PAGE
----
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A Reverse Mortgage May Be Something to Consider


With life expectancies increasing and quality of life improving, reverse mortgages are something to be considered for those who can benefit from its use, but only after thoroughly understanding the ramifications of becoming a borrower.

Home Equity

Advertising for Home Equity Conversion Mortgages (HECM), commonly referred to as reverse mortgage (RM) loans, seems to be prevalent on almost every TV show. The ads seem to especially target the 62-and-older age demographic. The reason is that 62 is the minimum eligibility age to participating in this plan, which is underwritten by the US Department of Housing and Urban Development (HUD). A homeowner can access a portion of the equity value in their primary residence (excluding co-ops) with an ongoing income stream from an RM lender. Use Your Home to Stay at Home is the official booklet that describes the “ins and outs” of the HECM program. It’s an excellent reference guide for anyone contemplating an RM.

Conventional vs. Reverse Mortgage

Unlike a conventional home loan, where monthly or bi-weekly payments are paid by the borrower to the lender, an RM borrower (recipient) receives payments from the RM lender. Though it appears simple, these loans can be confusing to many. Be aware there are costs involved to have the RM instituted and important considerations which must be thoroughly understood before entering into this loan agreement.

On April 27, the HECM program implemented financial assessment criteria regarding how a homeowner can qualify for a reverse mortgage. Borrowers are required to demonstrate their ability to pay their property taxes and home insurance premiums and lenders must review borrower credit histories, credit reports, and additional documentation for accuracy and to ensure clients can meet this obligation. However, provisions exist in which borrowers meet the requirements, but must still opt for a set-aside to ensure they will meet their responsibilities.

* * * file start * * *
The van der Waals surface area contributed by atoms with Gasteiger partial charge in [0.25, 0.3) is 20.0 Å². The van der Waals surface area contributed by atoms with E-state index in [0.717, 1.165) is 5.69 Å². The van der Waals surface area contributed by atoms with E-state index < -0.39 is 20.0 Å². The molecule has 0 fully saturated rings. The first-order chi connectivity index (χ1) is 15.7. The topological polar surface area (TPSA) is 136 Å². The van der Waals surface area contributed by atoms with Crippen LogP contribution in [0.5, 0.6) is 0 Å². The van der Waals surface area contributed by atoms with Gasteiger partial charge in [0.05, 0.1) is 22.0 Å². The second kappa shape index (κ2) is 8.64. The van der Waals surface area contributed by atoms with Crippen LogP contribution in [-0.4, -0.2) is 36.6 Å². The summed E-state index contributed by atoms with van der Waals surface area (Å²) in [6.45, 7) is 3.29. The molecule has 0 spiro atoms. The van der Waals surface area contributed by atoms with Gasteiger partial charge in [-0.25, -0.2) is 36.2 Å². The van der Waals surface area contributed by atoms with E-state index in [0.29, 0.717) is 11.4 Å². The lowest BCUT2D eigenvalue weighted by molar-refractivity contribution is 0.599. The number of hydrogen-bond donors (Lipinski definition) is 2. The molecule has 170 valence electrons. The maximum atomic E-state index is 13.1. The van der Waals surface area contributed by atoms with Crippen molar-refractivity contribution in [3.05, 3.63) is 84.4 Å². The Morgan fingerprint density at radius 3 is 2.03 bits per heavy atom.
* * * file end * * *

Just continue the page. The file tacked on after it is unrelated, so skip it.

An RM income stream may consist of a line of credit (HECM Saver), lump sum, term, or tenure payments to the borrower and each is specific as to how proceeds are received. In addition, important factors are considered in determining the eligible loan amount, such as age of borrower, available equity in primary home, etc. For some recipients, this may be an important source of tax-free income to help make ends meet, fix up their home or make necessary physical modifications, or pay for healthcare and other expenses. In reality, borrowers can spend the proceeds any way they wish.

Unfortunately, past problems with some unscrupulous lenders who took advantage of borrowers caused HUD to institute strict guidelines that must be followed before any transactions occur. Borrowers must consult with an approved lender and attend an HECM counseling session to be considered for an RM.

Pros and Cons of a Reverse Mortgage

The borrower must reside in their primary residence, continue to pay property taxes, and maintain homeowner’s insurance, although no monthly repayments are required. Upon the death of the borrower, a non-borrowing spouse may continue to reside in the home, but they must be at least age 62 and continue to pay the property tax and insurance. Otherwise, the lender can attempt to recoup the loan by selling the home. Importantly, the loan principal and usually a higher interest rate will continue to accrue until the loan is paid off.